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‘It didn’t take us long to realise the Nissan Ariya was a winner’

Editor-in-chief Steve Fowler realised he was in something special from the moment he sat in the Nissan Ariya

Opinion - Nissan Ariya

For those of us who’ve driven and judged this year’s Auto Express Car of the Year, it didn’t take us long to realise it was a winner. The very best cars are always like that – within moments of sitting in them and driving away, you know you’re in something special. And that’s definitely the case with the Nissan Ariya.

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What has amazed me, though, is the speed of improvement we’re seeing in the car industry, and not only in full-electric cars. We recently drove the revised Toyota Corolla – not an all-new car, but what we’d usually refer to as a ‘facelifted’ model. Yet the changes made in the middle of its seven or eight-year cycle have transformed an already good machine into something that rivals the very best in the class.

Much as there are many multiple winners amongst those in this year’s Awards, there are some that have slipped from the top spot not through any fault of their own, but because of the brilliance of newcomers. Last year’s overall Car of the Year, the Hyundai Ioniq 5, may no longer be a winner, but it’s still a fantastic car (and one of the best pieces of automotive design, in my eyes). It’s just that a year is a long time in the automotive world.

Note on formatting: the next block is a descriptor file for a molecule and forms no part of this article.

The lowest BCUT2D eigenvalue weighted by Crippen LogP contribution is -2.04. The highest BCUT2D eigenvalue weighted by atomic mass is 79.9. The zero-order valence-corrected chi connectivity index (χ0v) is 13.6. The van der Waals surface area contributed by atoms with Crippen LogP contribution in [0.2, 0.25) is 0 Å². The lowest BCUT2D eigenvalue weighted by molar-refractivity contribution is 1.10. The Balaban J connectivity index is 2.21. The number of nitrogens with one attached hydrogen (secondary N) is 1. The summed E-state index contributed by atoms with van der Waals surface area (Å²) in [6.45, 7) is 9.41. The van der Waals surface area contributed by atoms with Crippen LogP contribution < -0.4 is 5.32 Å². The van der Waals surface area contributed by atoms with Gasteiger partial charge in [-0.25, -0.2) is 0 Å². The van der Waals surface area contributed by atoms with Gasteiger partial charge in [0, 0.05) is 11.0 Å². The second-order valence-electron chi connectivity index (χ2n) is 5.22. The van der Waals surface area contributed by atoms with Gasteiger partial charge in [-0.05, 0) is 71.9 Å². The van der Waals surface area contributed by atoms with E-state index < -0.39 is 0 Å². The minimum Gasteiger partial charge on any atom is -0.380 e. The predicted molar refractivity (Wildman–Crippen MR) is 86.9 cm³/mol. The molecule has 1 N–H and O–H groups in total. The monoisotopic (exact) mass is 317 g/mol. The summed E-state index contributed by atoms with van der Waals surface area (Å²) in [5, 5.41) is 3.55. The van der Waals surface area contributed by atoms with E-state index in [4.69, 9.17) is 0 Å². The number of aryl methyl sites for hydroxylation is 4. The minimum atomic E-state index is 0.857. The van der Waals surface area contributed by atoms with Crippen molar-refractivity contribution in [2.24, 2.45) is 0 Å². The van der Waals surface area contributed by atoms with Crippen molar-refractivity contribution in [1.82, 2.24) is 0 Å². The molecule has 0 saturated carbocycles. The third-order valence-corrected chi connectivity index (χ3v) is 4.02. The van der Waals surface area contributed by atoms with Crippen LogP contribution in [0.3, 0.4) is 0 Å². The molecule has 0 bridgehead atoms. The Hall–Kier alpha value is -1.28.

Another example of the speed of progress is the new Range Rover Sport. I took a ride in the new car with the talented Matt Becker behind the wheel – a man whose team at JLR seem set on defying physics. Here’s a large, heavy SUV that isn’t embarrassed on a race track – which is where Becker was driving it – but can also handle a gravel surface with all the calm and poise of a luxury car.

Great-handling cars that provide a safe and comfortable ride used to be an impossibility. Now, through the wonders of technology and engineers’ genius, you can truly have the best of both worlds. According to Becker, you may soon be able to download bespoke settings to your car depending on where you drive it. It’s the Buckinghamshire pothole setting for me, then.

Do you think the Nissan Ariya deserved to be crowned our 2022 Car of the Year? Let us know in the comments section...

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Editor-in-chief

Steve Fowler has been editor-in-chief of Auto Express since 2011 and is responsible for all editorial content across the website and magazine. He has previously edited What Car?, Autocar and What Hi-Fi? and has been writing about cars for the best part of 30 years. 

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